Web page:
The time has come to travel more considerately – and these countries are showing us how
Written by Karen EdwardsMonday 8 November 2021
If there’s one thing the pandemic has given us, it’s the time to consider how we contribute to the ongoing battle against climate change. The truth is, travelling does come with an environmental and, often, cultural cost – but by choosing to travel more responsibly and sustainably, you can help to balance the negative impacts of tourism.
As individual travellers, this means being culturally aware before we set foot in the country, acknowledging the history – good and bad – of a place. Choosing destinations that have already adopted locally-beneficial initiatives, such as investing in the surrounding communities or pledging to look after nearby ecosystems, is equally important.
Take the time to book through ethical operators, who proudly showcase their commitment to eco-conscious and community-led programmes. After all, championing the places pushing for better tourism is a great way to show governments that consumers support sustainable travel too.
Here are seven destinations that have already signed up to a more considerate way of life: all of them are well worth a visit as the world reopens.
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The best sustainable tourism destinations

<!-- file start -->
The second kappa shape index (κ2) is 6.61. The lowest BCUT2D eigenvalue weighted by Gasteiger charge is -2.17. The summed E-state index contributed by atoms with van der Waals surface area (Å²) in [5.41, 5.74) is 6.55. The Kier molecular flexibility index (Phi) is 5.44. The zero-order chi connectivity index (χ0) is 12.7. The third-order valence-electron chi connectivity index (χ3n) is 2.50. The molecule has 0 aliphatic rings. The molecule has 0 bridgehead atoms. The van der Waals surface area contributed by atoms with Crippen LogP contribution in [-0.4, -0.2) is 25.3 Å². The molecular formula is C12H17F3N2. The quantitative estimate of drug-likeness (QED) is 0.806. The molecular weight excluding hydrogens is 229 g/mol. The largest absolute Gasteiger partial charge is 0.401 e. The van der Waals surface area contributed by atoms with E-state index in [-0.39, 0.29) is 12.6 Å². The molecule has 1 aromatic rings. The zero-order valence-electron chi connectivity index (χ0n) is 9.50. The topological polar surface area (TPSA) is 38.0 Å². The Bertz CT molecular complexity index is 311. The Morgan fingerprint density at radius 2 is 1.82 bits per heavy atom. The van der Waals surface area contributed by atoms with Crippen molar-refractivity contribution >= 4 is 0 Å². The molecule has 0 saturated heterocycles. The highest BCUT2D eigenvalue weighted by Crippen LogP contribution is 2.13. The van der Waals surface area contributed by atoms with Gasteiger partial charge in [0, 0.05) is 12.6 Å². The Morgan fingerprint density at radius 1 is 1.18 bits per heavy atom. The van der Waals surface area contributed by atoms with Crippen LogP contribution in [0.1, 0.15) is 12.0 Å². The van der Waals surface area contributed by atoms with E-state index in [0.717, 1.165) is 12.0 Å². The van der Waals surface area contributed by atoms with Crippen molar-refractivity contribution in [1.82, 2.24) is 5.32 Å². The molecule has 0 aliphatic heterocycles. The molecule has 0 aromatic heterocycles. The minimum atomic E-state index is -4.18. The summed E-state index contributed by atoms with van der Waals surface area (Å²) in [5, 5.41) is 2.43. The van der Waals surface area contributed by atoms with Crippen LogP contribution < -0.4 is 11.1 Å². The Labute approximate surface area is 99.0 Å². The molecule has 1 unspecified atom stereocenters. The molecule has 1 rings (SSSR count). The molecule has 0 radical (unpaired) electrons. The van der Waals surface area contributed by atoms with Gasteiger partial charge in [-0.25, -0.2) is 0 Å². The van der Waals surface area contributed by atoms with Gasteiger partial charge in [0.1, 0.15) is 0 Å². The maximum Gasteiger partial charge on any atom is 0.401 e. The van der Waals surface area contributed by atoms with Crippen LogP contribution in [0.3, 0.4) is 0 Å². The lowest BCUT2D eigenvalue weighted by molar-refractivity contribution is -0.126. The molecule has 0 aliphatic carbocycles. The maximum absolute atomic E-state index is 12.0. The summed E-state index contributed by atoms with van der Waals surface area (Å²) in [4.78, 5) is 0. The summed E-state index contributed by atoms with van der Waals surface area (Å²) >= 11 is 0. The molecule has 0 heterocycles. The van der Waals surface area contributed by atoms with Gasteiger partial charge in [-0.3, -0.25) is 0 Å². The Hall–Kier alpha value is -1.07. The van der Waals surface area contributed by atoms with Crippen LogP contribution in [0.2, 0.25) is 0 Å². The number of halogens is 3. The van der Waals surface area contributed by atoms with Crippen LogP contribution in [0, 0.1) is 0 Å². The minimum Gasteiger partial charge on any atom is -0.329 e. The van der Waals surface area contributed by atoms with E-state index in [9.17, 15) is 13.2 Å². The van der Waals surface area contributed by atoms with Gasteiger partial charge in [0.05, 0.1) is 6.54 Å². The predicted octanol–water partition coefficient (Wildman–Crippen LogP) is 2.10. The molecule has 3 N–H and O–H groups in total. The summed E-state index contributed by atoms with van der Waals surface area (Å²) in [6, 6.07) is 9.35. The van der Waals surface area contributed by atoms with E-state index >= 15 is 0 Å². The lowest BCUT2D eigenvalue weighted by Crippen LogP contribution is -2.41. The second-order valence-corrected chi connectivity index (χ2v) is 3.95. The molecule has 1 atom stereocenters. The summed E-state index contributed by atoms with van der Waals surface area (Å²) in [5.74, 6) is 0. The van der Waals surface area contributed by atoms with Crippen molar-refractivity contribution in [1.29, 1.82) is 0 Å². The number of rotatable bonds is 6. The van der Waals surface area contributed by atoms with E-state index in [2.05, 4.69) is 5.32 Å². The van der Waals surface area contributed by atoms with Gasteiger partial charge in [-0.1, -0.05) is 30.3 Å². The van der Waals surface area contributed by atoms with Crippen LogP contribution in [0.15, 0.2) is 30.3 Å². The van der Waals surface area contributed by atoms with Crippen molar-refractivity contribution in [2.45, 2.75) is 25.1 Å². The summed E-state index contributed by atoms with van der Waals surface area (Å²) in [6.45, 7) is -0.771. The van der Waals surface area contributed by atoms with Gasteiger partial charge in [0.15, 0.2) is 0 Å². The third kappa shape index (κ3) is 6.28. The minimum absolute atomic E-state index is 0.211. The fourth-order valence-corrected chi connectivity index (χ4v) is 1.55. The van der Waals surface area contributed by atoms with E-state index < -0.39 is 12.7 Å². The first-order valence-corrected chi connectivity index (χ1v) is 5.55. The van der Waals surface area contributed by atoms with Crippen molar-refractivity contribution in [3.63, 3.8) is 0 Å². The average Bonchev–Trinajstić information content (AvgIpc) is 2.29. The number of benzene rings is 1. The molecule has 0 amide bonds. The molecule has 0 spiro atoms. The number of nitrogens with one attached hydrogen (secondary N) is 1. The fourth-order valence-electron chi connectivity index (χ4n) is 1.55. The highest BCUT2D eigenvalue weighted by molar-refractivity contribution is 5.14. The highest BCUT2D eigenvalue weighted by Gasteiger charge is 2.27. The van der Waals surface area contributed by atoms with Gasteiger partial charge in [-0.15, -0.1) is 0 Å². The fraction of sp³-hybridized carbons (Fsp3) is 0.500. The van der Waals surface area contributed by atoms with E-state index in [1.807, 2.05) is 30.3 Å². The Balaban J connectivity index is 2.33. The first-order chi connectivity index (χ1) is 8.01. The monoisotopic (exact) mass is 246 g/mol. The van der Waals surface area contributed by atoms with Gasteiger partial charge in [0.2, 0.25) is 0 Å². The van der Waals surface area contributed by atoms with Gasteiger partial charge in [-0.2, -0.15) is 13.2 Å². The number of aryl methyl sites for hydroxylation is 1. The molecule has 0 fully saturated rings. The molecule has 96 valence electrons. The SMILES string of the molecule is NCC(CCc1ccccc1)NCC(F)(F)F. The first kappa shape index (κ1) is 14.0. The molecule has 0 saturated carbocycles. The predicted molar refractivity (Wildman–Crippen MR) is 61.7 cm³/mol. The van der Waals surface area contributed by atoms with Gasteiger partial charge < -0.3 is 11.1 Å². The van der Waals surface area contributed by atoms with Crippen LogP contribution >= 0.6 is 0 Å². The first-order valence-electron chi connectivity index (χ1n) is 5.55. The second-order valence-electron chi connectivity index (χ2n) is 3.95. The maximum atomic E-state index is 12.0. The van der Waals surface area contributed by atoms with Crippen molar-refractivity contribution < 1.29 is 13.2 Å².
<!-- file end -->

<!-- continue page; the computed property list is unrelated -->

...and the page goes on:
Championing sustainable farming in Wales
The UK’s domestic tourism industry is booming – and although Welsh tourist favourites such as Anglesey, Snowdon and Pembrokeshire have had an overwhelming summer season, they have remained true to their roots in safeguarding local business. Away from the city chain hotels and pubs, you’ll find most community-run restaurants and general stores serving locally grown, seasonal produce. Meals out are often a sumptuously fresh farm-to-table experience – which means that not only are profits going back into the community, but also the region’s sustainable farming practices are being supported.
Discover the best things to do in Wales
Costa Rica’s carbon-neutral campaign
With more than 25 percent of the nation already declared a conservation zone, it’s no wonder Costa Rica is leading the world in tackling the climate crisis, by generating 98 percent of the country’s electricity from renewable sources. With stunning white-sand coastlines and oceans filled with marine life (plus, rainforests dense with vegetation and endemic wildlife species) that need protecting, the country is striving to be carbon-neutral by 2050. If you want to experience nature-friendly activities such as jungle hikes, dolphin-watching and sea kayaking, Lapa Rios Eco Lodge on the Osa Peninsula combines wilderness and well-deserved pampering.
Discover the best things to do in Costa Rica
Marine conservation programmes in Sri Lanka
This tiny teardrop island in the Indian ocean is a marine wildlife haven, with ocean giants such as blue whales found breeding along the south coast. As a result, visitors have been drawn to the area en masse, with whale watching tours struggling to meet demand during peak season – leading to overcrowded boats chasing the whales away from the coastline. Thankfully, the past 18 months have raised the platform of community projects, such as Oceanswell, which organises community clean-ups, advises businesses about the dangers of pollution and overfishing, and promotes responsible whale watching.